Britain to legalize medicinal use of cannabis
Move follows high-profile case of 12-year-old boy with severe epilepsy denied access to cannabis oil
Britain will soon allow doctors to prescribe medicinal cannabis, following a relaxation of the law governing drugs derived from the banned plant.
Interior Minister Sajid Javid said on Thursday that specialist physicians would be able to prescribe cannabis-derived medicinal products beginning in the fall. Recreational use will remain prohibited.
The decision follows the high-profile case of a 12-year-old boy with severe epilepsy who was denied access to cannabis oil, which prompted a national debate and reviews by experts.
"Recent cases involving sick children made it clear to me that our position on cannabis-related medicinal products was not satisfactory," Javid said.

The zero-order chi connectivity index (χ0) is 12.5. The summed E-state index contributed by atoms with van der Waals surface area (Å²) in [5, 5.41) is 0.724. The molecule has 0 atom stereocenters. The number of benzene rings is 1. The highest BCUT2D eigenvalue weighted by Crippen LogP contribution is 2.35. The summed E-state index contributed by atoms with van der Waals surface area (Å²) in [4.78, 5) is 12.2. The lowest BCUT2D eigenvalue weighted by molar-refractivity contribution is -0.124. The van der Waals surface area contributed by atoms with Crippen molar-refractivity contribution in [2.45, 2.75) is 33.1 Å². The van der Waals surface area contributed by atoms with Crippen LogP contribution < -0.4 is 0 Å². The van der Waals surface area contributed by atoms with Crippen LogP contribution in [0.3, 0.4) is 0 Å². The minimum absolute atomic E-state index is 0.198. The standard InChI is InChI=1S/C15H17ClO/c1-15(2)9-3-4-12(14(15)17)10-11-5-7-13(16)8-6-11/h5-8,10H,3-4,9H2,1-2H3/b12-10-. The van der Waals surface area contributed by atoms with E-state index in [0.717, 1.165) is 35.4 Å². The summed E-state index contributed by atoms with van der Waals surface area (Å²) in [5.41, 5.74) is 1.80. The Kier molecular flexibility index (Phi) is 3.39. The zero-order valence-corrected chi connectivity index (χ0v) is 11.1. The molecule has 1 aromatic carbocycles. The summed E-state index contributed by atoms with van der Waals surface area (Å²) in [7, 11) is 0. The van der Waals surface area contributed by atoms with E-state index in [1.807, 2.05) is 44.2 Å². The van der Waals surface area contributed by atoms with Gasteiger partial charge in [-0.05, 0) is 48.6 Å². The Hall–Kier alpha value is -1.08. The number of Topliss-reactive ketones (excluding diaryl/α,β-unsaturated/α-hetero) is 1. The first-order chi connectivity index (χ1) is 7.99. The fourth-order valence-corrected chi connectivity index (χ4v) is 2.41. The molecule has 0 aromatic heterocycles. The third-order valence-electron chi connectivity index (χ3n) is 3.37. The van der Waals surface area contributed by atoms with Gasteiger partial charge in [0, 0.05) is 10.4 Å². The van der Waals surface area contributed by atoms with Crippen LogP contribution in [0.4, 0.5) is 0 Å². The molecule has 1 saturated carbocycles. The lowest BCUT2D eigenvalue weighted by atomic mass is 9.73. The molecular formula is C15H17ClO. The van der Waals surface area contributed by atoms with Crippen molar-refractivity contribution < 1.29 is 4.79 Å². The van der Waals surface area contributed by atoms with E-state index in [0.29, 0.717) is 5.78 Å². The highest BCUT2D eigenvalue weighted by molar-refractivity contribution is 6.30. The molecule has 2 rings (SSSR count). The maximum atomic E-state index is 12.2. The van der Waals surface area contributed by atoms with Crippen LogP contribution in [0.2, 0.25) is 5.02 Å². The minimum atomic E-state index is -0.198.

"Following advice from two sets of independent advisers, I have taken the decision to reschedule cannabis-derived medicinal products meaning they will be available on prescription."
Scientists say evidence is growing that cannabis can ease epilepsy and other conditions — such as chronic pain, multiple sclerosis and chemotherapy-induced nausea — prompting renewed interest in the field.
Last month U.K.-based GW Pharmaceuticals, which has spent 20 years developing medicines from cannabis, won U.S. Food and Drug Administration approval for the first marijuana plant-derived drug.
Several countries, including Germany, Italy and Denmark, already allow the prescription of medicinal cannabis, and last month Canada became the second country in the world to fully legalize marijuana, ending 90 years of prohibition.